The silicone facing layer may be substantially planar along a proximal surface thereof. Moreover, the silicone facing layer may penetrate or fill surface irregularities of an absorbent core defined as openings, crevices or partial pores located along a surface thereof.

In another embodiment exemplified in FIG. 13, there may be a higher density of apertures 34 in the facing layer 12 corresponding to the central portion 22 of the dressing 10 while there is a lower density or absence of apertures 34 near or along the border portion of the dressing. Alternatively, the facing layer may entirely lack apertures at the border portion of the dressing, and more particularly, a region corresponding to the beveled portion of the absorbent core. This will mitigate fluid absorption at certain areas of the dressing, thereby more effectively directing the exudate absorption in areas that will more efficiently absorb exudate. Furthermore, in yet another embodiment, there is a greater concentration of apertures at or near portions of the absorbent core having the receptacles to thereby enhance exudate uptake towards such receptacles.

Notably, the facing layer is bonded only to the proximal surface of the absorbent core and may penetrate the absorbent core a distance approximately 50% of its thickness. By forming the apertures prior to bonding to the absorbent core, the facing layer does not occlude the cells nor coat the inside walls of the cells of the absorbent core. Accordingly, suitable permeability of the facing layer is preferably obtained by providing the facing layer with preformed apertures located in a suitable array, and accordingly, there is greater control in establishing the transit of fluid through the silicone gel layer.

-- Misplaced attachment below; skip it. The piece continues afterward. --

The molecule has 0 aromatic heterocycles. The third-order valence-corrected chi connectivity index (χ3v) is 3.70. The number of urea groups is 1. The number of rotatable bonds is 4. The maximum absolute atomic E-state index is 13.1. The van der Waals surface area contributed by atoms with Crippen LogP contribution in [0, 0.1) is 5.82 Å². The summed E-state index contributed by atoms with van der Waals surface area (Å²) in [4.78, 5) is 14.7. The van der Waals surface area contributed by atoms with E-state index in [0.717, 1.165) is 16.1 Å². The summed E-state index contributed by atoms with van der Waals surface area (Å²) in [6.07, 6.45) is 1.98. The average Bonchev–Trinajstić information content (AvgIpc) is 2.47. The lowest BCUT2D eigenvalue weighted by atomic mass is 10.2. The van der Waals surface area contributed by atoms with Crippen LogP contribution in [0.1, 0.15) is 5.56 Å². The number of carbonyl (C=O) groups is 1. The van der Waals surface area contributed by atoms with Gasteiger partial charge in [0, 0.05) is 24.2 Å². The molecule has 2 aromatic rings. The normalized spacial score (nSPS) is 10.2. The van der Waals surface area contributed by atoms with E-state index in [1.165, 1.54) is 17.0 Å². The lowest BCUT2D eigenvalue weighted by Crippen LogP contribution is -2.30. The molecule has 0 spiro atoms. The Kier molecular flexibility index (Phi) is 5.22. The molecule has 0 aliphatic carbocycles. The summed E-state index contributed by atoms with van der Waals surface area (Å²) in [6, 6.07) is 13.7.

The thickness of the facing layer may vary across the length thereof. For example, the facing layer may include regions having greater thickness near the border portion of the wound dressing as opposed to the central portion so as to provide greater strength to the facing layer at such regions thereof having a thicker facing layer.